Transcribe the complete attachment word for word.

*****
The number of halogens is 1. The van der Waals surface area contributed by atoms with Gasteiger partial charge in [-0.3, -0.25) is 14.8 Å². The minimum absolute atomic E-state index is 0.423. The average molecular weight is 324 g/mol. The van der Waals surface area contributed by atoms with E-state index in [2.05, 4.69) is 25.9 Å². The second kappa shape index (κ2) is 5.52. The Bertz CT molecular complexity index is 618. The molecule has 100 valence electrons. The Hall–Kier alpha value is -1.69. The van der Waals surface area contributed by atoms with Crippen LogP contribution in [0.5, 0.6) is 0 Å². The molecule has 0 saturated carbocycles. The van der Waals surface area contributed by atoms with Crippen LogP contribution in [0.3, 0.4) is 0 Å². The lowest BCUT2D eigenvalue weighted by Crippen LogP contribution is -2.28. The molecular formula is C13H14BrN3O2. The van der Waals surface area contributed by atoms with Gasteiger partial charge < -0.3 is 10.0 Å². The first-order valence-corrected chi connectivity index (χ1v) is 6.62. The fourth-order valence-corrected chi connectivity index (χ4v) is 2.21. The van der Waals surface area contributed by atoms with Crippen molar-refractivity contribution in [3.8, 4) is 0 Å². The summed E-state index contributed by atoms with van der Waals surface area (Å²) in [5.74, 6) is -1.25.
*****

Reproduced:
The number of halogens is 1. The van der Waals surface area contributed by atoms with Gasteiger partial charge in [-0.3, -0.25) is 14.8 Å². The minimum absolute atomic E-state index is 0.423. The average molecular weight is 324 g/mol. The van der Waals surface area contributed by atoms with E-state index in [2.05, 4.69) is 25.9 Å². The second kappa shape index (κ2) is 5.52. The Bertz CT molecular complexity index is 618. The molecule has 100 valence electrons. The Hall–Kier alpha value is -1.69. The van der Waals surface area contributed by atoms with Crippen LogP contribution in [0.5, 0.6) is 0 Å². The molecule has 0 saturated carbocycles. The van der Waals surface area contributed by atoms with Crippen LogP contribution in [0.3, 0.4) is 0 Å². The lowest BCUT2D eigenvalue weighted by Crippen LogP contribution is -2.28. The molecular formula is C13H14BrN3O2. The van der Waals surface area contributed by atoms with Gasteiger partial charge < -0.3 is 10.0 Å². The first-order valence-corrected chi connectivity index (χ1v) is 6.62. The fourth-order valence-corrected chi connectivity index (χ4v) is 2.21. The van der Waals surface area contributed by atoms with Crippen molar-refractivity contribution in [3.8, 4) is 0 Å². The summed E-state index contributed by atoms with van der Waals surface area (Å²) in [5.74, 6) is -1.25.